A Chilled Shuttle Booster Is Fired in Final Test of Redesign Program
A full-scale shuttle booster, chilled to 40 degrees in a giant refrigerator for the last month, was fired Friday in a test to prove that new O-ring joints will stand up to winter launches.
It was the sixth and final such test required in a $600-million booster redesign program implemented in the wake of the 1986 Challenger explosion to recertify the big rockets as safe for flight in all seasons.
“Well, the nation has a new President today and a new success in the space program,” said Royce Mitchell, manager of the booster project at NASA’s Marshall Space Flight Center in Huntsville, Ala. “We’re extremely pleased with the condition of what we can see of the hardware and what we can see of the quick-look data.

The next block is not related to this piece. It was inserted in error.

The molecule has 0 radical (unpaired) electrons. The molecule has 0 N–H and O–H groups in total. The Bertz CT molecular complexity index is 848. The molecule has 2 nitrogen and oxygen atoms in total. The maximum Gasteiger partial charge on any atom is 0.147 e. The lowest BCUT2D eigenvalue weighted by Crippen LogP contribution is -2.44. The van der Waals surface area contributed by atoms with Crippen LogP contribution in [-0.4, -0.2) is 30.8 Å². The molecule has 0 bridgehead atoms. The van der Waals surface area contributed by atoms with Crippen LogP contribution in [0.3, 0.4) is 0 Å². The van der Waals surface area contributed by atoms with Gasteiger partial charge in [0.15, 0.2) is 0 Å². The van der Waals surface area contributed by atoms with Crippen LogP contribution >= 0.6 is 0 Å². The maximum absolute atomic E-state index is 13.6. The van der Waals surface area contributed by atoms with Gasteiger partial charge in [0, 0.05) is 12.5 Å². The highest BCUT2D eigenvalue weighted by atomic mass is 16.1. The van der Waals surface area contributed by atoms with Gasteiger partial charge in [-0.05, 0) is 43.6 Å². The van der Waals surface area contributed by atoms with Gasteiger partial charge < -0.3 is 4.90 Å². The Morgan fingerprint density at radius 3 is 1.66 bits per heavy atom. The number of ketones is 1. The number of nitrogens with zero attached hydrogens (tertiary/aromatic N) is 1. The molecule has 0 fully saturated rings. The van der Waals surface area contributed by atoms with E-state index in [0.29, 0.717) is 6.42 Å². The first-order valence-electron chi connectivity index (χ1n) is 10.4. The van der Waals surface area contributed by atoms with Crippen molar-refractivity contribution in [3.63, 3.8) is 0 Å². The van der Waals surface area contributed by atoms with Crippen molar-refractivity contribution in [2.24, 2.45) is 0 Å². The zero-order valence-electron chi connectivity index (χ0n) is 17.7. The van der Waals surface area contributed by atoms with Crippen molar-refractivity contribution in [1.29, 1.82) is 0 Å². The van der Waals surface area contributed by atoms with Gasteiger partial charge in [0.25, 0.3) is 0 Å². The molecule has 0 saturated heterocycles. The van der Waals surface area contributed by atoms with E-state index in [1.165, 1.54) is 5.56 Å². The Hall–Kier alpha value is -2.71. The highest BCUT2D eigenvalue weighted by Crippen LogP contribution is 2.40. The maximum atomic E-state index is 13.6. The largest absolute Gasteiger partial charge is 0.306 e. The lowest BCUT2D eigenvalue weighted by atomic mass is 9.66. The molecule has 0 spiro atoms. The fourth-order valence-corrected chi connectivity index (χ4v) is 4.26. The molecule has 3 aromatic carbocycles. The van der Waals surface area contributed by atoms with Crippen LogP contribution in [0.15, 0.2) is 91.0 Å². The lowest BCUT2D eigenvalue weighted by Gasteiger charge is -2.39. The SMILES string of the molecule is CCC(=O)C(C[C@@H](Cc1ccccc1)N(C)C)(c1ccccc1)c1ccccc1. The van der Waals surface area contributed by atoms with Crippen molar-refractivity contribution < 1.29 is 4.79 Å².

“The bottom line is, we don’t see any indication of any anomaly. We do see several indications of a very successful test,” he said.
Called QM-8, the 126-foot rocket, loaded with 1.1 million pounds of solid propellant, roared to life with a gush of incandescent flame, spitting out a billowing cloud of exhaust that rose thousands of feet above the Utah desert.
During the booster’s two-minute “burn,” hydraulic arms pushed and pulled on the rocket’s casing to mimic the structural forces experienced by the shuttle vehicle during liftoff and throughout ascent.